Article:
Send to

Choose Destination
Biochem J. 2014 Jan 1;457(1):117-25. doi: 10.1042/BJ20130337.

Redox regulation of chloroplastic G6PDH activity by thioredoxin occurs through structural changes modifying substrate accessibility and cofactor binding.

Author information

*Institut de Biologie des Plantes, UMR CNRS 8618, Saclay Plant Sciences, Université Paris-Sud, 91405 Orsay, France.


In chloroplasts, redox regulation of enzyme activities by TRXs (thioredoxins) allows the co-ordination of light/dark metabolisms such as the reductive (so-called Calvin-Benson) pathway and the OPPP (oxidative pentose phosphate pathway). Although the molecular mechanisms underlying the redox regulation of several TRX-regulated enzymes have been investigated in detail, only partial information was available for plastidial G6PDH (glucose-6-phosphate dehydrogenase) catalysing the first and rate-limiting step of the OPPP. In the present study, we investigated changes in catalytic and structural properties undergone by G6PDH1 from Arabidopsis thaliana upon treatment with TRX f1, the most efficient regulator of the enzyme that did not show a stable interaction with its target. We found that the formation of the regulatory disulfide bridge that leads to activation of the enzyme allows better substrate accessibility to the active site and strongly modifies the cofactor-binding properties. Structural modelling and data from biochemical and biophysical studies of site-directed mutant proteins support a mechanism in which the positioning/function of the highly conserved Arg(131) in the cofactor-binding site can be directly influenced by the redox state of the adjacent regulatory disulfide bridge. These findings constitute another example of modifications to catalytic properties of a chloroplastic enzyme upon redox regulation, but by a mechanism unique to G6PDH.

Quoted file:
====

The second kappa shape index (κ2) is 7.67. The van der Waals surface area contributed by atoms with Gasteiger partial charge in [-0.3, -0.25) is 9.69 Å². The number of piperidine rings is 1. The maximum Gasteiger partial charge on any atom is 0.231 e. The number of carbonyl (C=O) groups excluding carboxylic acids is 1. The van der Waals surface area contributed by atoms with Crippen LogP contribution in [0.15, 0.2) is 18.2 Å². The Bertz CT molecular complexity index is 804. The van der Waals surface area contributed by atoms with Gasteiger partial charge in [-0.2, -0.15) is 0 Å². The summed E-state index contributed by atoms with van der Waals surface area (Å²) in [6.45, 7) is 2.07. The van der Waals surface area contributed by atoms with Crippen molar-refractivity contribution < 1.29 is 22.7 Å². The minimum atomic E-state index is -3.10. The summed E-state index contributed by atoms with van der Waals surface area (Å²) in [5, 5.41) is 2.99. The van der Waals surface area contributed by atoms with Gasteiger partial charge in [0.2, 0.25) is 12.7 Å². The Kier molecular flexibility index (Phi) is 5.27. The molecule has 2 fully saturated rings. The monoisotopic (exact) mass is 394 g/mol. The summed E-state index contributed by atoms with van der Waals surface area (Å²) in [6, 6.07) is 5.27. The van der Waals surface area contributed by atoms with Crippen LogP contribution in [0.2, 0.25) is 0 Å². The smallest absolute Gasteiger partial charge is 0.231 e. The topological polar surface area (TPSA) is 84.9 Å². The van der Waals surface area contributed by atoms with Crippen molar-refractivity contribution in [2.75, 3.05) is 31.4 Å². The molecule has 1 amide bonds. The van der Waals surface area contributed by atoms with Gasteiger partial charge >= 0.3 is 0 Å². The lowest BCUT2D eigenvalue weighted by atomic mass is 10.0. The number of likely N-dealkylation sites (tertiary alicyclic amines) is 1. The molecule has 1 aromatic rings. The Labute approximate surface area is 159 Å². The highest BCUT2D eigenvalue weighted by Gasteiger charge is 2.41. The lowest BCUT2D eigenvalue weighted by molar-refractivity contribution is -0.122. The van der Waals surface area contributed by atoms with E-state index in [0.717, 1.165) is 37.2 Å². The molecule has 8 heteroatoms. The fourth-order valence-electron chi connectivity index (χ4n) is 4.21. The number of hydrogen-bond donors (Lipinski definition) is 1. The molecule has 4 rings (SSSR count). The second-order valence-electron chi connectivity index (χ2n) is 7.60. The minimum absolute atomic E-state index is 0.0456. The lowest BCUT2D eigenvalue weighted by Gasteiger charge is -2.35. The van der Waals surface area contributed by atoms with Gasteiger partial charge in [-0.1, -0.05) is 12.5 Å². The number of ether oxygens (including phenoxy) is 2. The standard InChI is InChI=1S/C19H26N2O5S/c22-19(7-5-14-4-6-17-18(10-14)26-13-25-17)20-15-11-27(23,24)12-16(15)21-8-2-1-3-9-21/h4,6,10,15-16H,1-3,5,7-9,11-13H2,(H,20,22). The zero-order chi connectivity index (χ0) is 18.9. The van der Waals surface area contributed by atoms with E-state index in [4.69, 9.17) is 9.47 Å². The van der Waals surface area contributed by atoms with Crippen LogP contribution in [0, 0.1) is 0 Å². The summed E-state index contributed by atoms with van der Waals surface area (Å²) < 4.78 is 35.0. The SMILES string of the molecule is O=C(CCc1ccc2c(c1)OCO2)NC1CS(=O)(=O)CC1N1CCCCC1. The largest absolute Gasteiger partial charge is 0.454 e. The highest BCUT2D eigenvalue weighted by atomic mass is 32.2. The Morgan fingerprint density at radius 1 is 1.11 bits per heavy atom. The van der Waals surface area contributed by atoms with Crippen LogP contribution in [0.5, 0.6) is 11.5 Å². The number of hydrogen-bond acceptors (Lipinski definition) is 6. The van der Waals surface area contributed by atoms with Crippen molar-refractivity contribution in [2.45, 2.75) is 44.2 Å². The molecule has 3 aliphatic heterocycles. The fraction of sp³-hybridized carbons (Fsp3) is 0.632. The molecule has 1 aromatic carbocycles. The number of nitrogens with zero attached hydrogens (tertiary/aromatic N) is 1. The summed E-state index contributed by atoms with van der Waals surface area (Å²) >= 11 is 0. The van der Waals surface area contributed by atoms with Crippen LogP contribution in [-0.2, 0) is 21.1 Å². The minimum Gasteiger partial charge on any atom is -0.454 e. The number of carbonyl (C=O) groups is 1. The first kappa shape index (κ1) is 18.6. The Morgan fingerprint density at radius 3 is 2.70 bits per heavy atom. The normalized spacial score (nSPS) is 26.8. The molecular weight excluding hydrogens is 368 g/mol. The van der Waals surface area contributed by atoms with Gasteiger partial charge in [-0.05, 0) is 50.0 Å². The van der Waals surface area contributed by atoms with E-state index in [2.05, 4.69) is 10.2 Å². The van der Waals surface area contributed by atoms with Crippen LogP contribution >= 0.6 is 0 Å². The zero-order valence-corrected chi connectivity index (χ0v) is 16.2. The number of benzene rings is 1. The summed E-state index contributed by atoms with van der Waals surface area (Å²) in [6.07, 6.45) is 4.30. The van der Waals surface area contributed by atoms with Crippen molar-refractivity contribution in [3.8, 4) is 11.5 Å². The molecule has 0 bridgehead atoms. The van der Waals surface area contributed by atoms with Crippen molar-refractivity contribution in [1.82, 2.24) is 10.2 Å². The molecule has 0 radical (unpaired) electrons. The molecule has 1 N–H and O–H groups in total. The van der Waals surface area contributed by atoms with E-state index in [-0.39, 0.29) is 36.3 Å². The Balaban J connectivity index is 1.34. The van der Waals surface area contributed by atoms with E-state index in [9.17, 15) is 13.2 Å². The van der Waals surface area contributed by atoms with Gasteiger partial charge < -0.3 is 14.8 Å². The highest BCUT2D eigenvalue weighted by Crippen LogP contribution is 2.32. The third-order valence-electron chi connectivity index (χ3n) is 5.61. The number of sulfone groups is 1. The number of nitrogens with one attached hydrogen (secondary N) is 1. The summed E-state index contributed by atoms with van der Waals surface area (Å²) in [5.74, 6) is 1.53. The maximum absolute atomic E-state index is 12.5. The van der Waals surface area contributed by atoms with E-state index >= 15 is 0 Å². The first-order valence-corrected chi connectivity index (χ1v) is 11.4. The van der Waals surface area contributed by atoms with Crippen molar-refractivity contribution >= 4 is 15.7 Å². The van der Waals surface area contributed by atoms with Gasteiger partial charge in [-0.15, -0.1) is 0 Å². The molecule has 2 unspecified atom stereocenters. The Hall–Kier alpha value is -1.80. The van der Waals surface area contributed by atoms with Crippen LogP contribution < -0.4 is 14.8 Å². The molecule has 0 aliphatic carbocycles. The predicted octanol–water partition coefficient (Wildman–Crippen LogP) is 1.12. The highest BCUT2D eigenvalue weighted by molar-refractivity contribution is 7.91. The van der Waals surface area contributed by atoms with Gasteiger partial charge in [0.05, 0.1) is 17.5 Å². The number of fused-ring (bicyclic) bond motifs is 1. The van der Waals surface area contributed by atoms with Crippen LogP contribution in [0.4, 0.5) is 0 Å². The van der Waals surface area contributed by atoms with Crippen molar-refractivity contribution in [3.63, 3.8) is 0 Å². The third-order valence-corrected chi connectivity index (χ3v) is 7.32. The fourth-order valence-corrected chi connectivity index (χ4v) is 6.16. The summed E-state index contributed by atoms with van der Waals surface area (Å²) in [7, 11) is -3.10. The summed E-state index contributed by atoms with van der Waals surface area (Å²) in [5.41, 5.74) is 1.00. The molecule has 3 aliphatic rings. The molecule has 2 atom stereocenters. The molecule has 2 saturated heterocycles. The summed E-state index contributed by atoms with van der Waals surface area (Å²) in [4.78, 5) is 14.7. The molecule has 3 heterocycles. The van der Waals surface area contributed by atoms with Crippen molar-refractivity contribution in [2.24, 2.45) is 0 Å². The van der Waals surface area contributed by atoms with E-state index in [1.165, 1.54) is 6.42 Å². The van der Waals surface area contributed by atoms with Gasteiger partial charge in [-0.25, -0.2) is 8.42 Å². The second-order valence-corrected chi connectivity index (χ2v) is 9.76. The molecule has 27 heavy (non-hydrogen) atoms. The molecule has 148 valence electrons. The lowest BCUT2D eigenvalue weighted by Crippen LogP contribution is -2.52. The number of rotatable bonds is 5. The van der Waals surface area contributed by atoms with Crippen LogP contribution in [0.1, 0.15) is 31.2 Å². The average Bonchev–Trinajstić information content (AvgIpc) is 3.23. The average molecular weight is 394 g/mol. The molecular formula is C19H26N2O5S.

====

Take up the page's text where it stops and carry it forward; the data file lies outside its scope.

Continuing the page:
[Indexed for MEDLINE]

Supplemental Content

Full text links

Icon for HighWire
Loading ...
Support Center